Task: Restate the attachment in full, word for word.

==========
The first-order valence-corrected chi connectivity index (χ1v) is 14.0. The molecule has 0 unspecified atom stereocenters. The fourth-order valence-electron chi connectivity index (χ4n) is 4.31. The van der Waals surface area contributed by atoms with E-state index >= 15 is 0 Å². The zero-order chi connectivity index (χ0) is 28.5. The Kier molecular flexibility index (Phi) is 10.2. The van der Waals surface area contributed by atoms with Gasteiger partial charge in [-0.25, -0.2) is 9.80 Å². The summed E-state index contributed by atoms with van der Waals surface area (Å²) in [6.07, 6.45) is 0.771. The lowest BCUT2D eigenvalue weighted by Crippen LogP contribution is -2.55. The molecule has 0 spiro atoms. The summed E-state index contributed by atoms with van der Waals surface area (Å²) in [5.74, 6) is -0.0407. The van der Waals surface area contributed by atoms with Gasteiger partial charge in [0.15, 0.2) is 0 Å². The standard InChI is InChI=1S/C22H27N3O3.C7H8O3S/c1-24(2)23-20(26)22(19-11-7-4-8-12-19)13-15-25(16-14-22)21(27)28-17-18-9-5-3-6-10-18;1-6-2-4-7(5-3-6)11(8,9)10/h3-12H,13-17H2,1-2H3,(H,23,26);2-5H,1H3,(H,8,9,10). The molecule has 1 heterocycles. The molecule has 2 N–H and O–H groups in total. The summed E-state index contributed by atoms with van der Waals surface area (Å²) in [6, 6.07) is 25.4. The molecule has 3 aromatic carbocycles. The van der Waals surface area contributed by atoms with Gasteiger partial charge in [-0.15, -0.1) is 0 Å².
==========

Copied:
The first-order valence-corrected chi connectivity index (χ1v) is 14.0. The molecule has 0 unspecified atom stereocenters. The fourth-order valence-electron chi connectivity index (χ4n) is 4.31. The van der Waals surface area contributed by atoms with E-state index >= 15 is 0 Å². The zero-order chi connectivity index (χ0) is 28.5. The Kier molecular flexibility index (Phi) is 10.2. The van der Waals surface area contributed by atoms with Gasteiger partial charge in [-0.25, -0.2) is 9.80 Å². The summed E-state index contributed by atoms with van der Waals surface area (Å²) in [6.07, 6.45) is 0.771. The lowest BCUT2D eigenvalue weighted by Crippen LogP contribution is -2.55. The molecule has 0 spiro atoms. The summed E-state index contributed by atoms with van der Waals surface area (Å²) in [5.74, 6) is -0.0407. The van der Waals surface area contributed by atoms with Gasteiger partial charge in [0.15, 0.2) is 0 Å². The standard InChI is InChI=1S/C22H27N3O3.C7H8O3S/c1-24(2)23-20(26)22(19-11-7-4-8-12-19)13-15-25(16-14-22)21(27)28-17-18-9-5-3-6-10-18;1-6-2-4-7(5-3-6)11(8,9)10/h3-12H,13-17H2,1-2H3,(H,23,26);2-5H,1H3,(H,8,9,10). The molecule has 1 heterocycles. The molecule has 2 N–H and O–H groups in total. The summed E-state index contributed by atoms with van der Waals surface area (Å²) in [6, 6.07) is 25.4. The molecule has 3 aromatic carbocycles. The van der Waals surface area contributed by atoms with Gasteiger partial charge in [-0.15, -0.1) is 0 Å².